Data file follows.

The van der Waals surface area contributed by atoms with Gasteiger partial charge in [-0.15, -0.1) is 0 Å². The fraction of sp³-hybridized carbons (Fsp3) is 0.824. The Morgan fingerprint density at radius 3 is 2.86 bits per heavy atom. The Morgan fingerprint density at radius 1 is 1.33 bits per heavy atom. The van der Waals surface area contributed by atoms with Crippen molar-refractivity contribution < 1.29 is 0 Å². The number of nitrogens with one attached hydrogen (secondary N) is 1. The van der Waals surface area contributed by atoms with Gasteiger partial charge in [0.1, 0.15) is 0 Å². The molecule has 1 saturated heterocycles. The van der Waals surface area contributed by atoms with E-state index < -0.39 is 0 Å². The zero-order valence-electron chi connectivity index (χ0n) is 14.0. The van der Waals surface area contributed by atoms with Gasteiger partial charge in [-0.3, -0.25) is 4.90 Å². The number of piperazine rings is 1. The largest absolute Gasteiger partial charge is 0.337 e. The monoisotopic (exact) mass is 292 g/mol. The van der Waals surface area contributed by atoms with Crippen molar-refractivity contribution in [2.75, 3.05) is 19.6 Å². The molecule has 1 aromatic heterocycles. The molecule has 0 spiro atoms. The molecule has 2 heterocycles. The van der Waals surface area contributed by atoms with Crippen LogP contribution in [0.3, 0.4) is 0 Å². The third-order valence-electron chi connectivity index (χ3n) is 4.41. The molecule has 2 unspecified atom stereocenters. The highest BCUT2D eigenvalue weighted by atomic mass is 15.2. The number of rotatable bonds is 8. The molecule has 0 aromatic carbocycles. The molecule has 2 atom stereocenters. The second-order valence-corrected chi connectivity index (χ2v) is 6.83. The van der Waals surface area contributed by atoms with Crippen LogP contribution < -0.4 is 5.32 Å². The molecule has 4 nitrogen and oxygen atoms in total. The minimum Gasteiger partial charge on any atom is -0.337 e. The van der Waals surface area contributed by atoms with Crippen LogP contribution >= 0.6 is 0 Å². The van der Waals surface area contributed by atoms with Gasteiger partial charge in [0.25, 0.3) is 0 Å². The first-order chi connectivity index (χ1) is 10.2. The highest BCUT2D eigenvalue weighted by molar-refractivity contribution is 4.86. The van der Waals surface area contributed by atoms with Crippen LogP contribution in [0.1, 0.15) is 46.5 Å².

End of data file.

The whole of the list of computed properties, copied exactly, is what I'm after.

The van der Waals surface area contributed by atoms with Gasteiger partial charge in [-0.15, -0.1) is 0 Å². The fraction of sp³-hybridized carbons (Fsp3) is 0.824. The Morgan fingerprint density at radius 3 is 2.86 bits per heavy atom. The Morgan fingerprint density at radius 1 is 1.33 bits per heavy atom. The van der Waals surface area contributed by atoms with Crippen molar-refractivity contribution < 1.29 is 0 Å². The number of nitrogens with one attached hydrogen (secondary N) is 1. The van der Waals surface area contributed by atoms with Gasteiger partial charge in [0.1, 0.15) is 0 Å². The molecule has 1 saturated heterocycles. The van der Waals surface area contributed by atoms with E-state index < -0.39 is 0 Å². The zero-order valence-electron chi connectivity index (χ0n) is 14.0. The van der Waals surface area contributed by atoms with Gasteiger partial charge in [-0.3, -0.25) is 4.90 Å². The number of piperazine rings is 1. The largest absolute Gasteiger partial charge is 0.337 e. The monoisotopic (exact) mass is 292 g/mol. The van der Waals surface area contributed by atoms with Crippen molar-refractivity contribution in [2.75, 3.05) is 19.6 Å². The molecule has 1 aromatic heterocycles. The molecule has 0 spiro atoms. The molecule has 2 heterocycles. The van der Waals surface area contributed by atoms with Crippen LogP contribution in [0.3, 0.4) is 0 Å². The third-order valence-electron chi connectivity index (χ3n) is 4.41. The molecule has 2 unspecified atom stereocenters. The highest BCUT2D eigenvalue weighted by atomic mass is 15.2. The number of rotatable bonds is 8. The molecule has 0 aromatic carbocycles. The molecule has 2 atom stereocenters. The second-order valence-corrected chi connectivity index (χ2v) is 6.83. The van der Waals surface area contributed by atoms with Crippen LogP contribution < -0.4 is 5.32 Å². The molecule has 4 nitrogen and oxygen atoms in total. The minimum Gasteiger partial charge on any atom is -0.337 e. The van der Waals surface area contributed by atoms with Crippen LogP contribution >= 0.6 is 0 Å². The van der Waals surface area contributed by atoms with Gasteiger partial charge in [0.25, 0.3) is 0 Å². The first-order chi connectivity index (χ1) is 10.2. The highest BCUT2D eigenvalue weighted by molar-refractivity contribution is 4.86. The van der Waals surface area contributed by atoms with Crippen LogP contribution in [0.1, 0.15) is 46.5 Å².